$ svn commit -m ‘Merged branches/1.0-bugfix rev1:rev2′

Following merges from branch

The next time you would like to merge, you execute the following in your working copy of your trunk code to find the revision to merge from:

$ svn log | grep -i merge

This assume that your commit message when merging contains the text merge - as we did in the first case.
The revision to use is the revision you merged into the last time +1.

Ex your log message looks something like this: ‘Merged project/brances/1_2_bugfix r1631:r1682 into head’, the revision to use is 1683.

With that version just repeat the steps from the ‘First merge from a branch’.

I suggest you read here to find more about branching and merging in subversion.

6 Responses to “Best practise when handling tags and branches (using subversion)”

  1. Tech Per Says:

    Good post, I agree with most of it.

    The example on branching is not that educational, as it copies from trunk into 1.0-bugfix. It would have been more educational to show copying from the tag 1.0.0 to 1.0-bugfix.

  2. jeyben Says:

    You are so right. As I write In the section ‘branching’:

    … Do so from your release tag.

    but my example doesn’t match my words. I have corrected it.

  3. Bram Bruneel Says:

    Hi,

    When I release, I branch from the trunk into a major.minor branch. This way I can adjust my pom.xml in the branch so it has the correct release scm urls and more importanly a correct version id, one without SNAPSHOT. Modifying the pom.xml in a tag is not really clean.

    When that is ok I tag (major.minor.bugfix) from my branch. All bugfixes are then done on my branch or merged into the branch. After one or more fix(es) are in the branch you can tag again.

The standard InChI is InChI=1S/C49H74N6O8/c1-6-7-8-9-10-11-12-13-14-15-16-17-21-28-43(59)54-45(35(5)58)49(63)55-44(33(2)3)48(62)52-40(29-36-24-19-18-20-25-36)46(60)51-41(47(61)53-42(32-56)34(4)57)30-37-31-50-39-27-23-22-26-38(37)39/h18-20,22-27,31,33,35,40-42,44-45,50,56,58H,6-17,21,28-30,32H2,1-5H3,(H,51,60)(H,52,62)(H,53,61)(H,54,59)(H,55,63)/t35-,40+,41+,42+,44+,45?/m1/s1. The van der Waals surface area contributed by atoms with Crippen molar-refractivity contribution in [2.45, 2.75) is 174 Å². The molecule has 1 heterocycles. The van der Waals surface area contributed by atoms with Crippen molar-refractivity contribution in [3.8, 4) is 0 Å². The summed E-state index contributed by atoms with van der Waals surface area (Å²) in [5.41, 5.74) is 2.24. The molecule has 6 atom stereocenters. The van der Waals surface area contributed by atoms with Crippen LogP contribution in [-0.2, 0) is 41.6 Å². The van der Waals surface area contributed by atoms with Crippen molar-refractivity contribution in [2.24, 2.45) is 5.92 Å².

Regards,
    Bram

  4. Clay McCoy Says:

    I’m always surprised that the Subversion convention of trunk/tags/branches top level directories is still considered a best practice. Especially when there is nothing fundamentally different about tags and branches in this case. They are both just copies that can be committed to. I’m constantly surprised how few people realize this, and how the Subversion culture enforces this misunderstanding.

    The only way to have a true immutable tag is to reference the revision number. Doing this with svn:externals or piston is a nice way to group specific versions of projects for a release.

    So the main Subversion best practice that I recommend is to use revision numbers more. Use them for tags, since it is the only way to really lock down what you are depending on. Use them for internal release numbers for similar reasons rather than coming up with an alternate numbering strategy (which I have never seen work). Use them for your build. Or use an SCM solution that has real tags and branches (among other advantages) like Git.

    I used to work with a guy who didn’t understand SCM (even though it was his job). He would constantly call for code freezes when he wanted to do a release. He never understood why I would get frustrated with him for expecting the developers to actually stop developing because he didn’t understand how to manage the SCM appropriately.

  5. [轉載]Subversion 從入門到精通 - 國際認證-考試信息 Says:

    [...] Subversion 實務好習慣 【Best practise when handling tags and branches (using subversion) 】Posted by jeyben:操作 tags 與 [...]

  6. Jacob von Eyben Says:

    @Clay McCoy:
    You have a point, as a specific revision can’t be changed, hence is perfect as a reference to a specific version of the software.

    One rinkle I found about using revisions as a unique marker of a version is that a revision is only unique inside a specific repository.
    If you - like I had to do lately - migrate (dump/load) a sourcetree into an existing repository, you code will be recommitted and retrieve new revision numbers. Then you need another unique identifier (I know that a copy in the tags doesn’t force uniqueness)